As such, they have fewer long-term issues and are generally more satisfied in their relationships as they tackle things as soon as they arise.
On the contrary, the couples containing two shy people weren't just in a neutral state, as it was discovered that they actually tend to have the most issues in their marriages. Specifically, they reported jealousy, money, household management, and trust to be common points of contention between them and their partner.
Bleeding Into Romance
This time, researchers believed it's not just due to conflict avoidance being more common in shy personality types, but because they also tend to have a higher level of general anxiety. Not only are they not addressing real problems, but they also get ahead of themselves in anxious thought cycles and make up issues that they believe exist behind the scenes, even when they don't.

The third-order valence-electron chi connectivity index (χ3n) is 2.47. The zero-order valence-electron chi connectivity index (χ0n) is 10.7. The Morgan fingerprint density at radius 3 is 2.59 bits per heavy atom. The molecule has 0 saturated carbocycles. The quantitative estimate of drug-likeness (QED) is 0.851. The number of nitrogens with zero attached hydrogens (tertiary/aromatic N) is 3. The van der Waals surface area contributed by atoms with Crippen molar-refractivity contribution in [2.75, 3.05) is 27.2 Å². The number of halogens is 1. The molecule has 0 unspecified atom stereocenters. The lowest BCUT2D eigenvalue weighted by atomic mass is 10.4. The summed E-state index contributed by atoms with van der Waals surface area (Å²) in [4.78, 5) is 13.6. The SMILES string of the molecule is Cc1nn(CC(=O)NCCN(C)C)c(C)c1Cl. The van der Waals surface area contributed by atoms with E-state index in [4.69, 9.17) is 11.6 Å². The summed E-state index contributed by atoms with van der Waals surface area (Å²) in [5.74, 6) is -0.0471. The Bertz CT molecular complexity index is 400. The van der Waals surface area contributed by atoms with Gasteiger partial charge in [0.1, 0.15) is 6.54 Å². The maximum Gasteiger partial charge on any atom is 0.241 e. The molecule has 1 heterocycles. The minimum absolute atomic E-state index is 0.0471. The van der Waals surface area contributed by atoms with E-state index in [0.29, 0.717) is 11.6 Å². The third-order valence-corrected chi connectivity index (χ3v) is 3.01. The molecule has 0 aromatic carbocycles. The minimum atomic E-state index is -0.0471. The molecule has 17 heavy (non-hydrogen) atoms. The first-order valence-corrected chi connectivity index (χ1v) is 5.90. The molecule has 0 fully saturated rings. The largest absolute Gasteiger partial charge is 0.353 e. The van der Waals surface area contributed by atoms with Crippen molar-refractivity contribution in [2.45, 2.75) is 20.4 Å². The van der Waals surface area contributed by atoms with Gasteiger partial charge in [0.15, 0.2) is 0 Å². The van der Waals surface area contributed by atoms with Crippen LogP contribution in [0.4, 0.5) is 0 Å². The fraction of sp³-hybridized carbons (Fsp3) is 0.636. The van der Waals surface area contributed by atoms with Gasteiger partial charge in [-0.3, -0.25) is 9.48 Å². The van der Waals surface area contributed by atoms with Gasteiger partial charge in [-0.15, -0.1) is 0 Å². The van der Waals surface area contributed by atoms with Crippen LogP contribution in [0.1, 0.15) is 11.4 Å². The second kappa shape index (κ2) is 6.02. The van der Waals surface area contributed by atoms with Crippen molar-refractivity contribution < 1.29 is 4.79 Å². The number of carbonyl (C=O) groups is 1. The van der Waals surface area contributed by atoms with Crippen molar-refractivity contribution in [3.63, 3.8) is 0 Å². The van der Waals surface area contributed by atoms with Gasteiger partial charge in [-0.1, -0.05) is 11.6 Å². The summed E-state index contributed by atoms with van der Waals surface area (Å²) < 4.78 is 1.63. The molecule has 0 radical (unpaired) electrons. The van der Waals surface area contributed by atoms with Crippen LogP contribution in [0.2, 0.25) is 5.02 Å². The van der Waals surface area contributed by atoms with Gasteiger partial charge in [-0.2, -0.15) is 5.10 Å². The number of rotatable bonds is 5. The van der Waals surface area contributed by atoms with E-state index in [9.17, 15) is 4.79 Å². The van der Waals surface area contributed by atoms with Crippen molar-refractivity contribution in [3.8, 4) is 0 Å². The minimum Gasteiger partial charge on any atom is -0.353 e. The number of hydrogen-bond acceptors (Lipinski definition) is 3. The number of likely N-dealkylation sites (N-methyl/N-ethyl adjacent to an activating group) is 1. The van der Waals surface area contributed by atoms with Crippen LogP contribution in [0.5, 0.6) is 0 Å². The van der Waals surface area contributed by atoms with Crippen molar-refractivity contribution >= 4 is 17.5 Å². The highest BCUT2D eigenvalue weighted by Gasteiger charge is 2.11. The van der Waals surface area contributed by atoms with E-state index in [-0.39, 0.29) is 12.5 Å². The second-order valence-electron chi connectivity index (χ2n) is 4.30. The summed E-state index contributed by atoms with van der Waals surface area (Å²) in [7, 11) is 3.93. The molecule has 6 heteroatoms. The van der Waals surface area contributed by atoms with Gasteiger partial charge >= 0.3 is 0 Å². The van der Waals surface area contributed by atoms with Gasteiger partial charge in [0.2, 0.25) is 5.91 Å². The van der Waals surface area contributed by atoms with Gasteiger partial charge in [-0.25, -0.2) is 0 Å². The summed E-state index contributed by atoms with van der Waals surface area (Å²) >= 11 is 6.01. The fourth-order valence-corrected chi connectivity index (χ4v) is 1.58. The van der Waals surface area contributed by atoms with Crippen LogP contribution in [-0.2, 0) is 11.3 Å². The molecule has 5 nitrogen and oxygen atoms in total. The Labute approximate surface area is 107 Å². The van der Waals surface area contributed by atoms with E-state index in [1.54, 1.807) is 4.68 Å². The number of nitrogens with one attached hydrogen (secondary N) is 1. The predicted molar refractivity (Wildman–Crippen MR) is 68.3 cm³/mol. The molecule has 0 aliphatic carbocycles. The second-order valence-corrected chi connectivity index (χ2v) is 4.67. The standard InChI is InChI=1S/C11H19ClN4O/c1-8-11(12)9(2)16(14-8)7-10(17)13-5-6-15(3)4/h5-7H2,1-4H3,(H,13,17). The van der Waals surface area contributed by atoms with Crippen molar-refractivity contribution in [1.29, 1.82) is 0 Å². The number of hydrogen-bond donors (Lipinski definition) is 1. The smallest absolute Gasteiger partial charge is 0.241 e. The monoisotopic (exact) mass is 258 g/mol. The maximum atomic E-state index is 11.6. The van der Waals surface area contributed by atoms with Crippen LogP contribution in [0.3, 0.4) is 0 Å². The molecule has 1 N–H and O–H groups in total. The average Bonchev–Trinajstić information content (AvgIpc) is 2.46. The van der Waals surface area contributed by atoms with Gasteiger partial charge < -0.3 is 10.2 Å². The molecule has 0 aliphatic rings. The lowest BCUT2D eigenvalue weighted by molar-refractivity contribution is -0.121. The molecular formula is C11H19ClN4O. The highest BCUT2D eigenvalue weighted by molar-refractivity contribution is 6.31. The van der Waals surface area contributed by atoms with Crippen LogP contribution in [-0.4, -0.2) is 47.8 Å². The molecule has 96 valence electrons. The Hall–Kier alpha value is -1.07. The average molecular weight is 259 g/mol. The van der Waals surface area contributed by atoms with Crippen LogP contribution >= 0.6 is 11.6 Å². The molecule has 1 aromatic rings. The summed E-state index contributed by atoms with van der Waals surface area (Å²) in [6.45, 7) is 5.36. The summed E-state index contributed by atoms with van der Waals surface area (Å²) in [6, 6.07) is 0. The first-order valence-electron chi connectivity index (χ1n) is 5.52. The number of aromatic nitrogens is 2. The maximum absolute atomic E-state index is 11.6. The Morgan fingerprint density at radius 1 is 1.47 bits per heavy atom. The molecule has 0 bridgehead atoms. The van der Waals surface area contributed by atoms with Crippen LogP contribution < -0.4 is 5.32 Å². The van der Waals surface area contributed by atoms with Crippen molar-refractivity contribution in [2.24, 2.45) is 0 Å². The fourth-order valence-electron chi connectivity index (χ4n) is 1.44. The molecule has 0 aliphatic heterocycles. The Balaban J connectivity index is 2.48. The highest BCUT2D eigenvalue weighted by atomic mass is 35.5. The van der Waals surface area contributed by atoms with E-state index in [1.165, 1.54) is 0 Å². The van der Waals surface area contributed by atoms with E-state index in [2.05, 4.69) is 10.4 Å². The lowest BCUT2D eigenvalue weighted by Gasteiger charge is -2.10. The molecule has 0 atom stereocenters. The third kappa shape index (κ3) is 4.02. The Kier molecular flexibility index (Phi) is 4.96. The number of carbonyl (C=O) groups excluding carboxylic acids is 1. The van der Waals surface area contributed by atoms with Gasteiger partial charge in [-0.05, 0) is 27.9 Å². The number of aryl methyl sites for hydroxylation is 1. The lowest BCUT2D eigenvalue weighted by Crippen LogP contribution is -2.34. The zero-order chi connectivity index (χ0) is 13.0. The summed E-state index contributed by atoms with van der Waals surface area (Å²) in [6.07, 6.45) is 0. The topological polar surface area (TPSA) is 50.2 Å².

This isn't the only study that proves this either. A few years after the first one was published, a second study that sampled over 14,000 couples reported similar results.
A Second Go
In this study, the couples were asked to rate their own and their partner's levels of shyness and self-esteem. They were also asked about their overall level of relationship satisfaction.
What they found is that perceived shyness from a partner was able to predict low self-esteem and low relationship satisfaction from that partner. For example, if a husband reported his wife as being shy, it was extremely likely the wife would report both low self-esteem and low satisfaction.
Some Other Possibilities
These results further proved the idea that shyness can be a real detriment not only to an individual's happiness and self-esteem, but it can actually negatively affect their relationships too, setting them on a path of self-defeat before they ever got off the ground.
This study's authors had their own theories for why this is the case, with a big focus on only one half of a relationship being shy. In this type of couple, there's a distinct lack of shared experiences, as the shy person is far less likely to want to pursue the same activities as their extroverted partner. They may also feel insecure about their extroverted partner's ability to talk to people, make friends, or develop socially, leading them to feel left behind and harbor a negative feeling toward the relationship.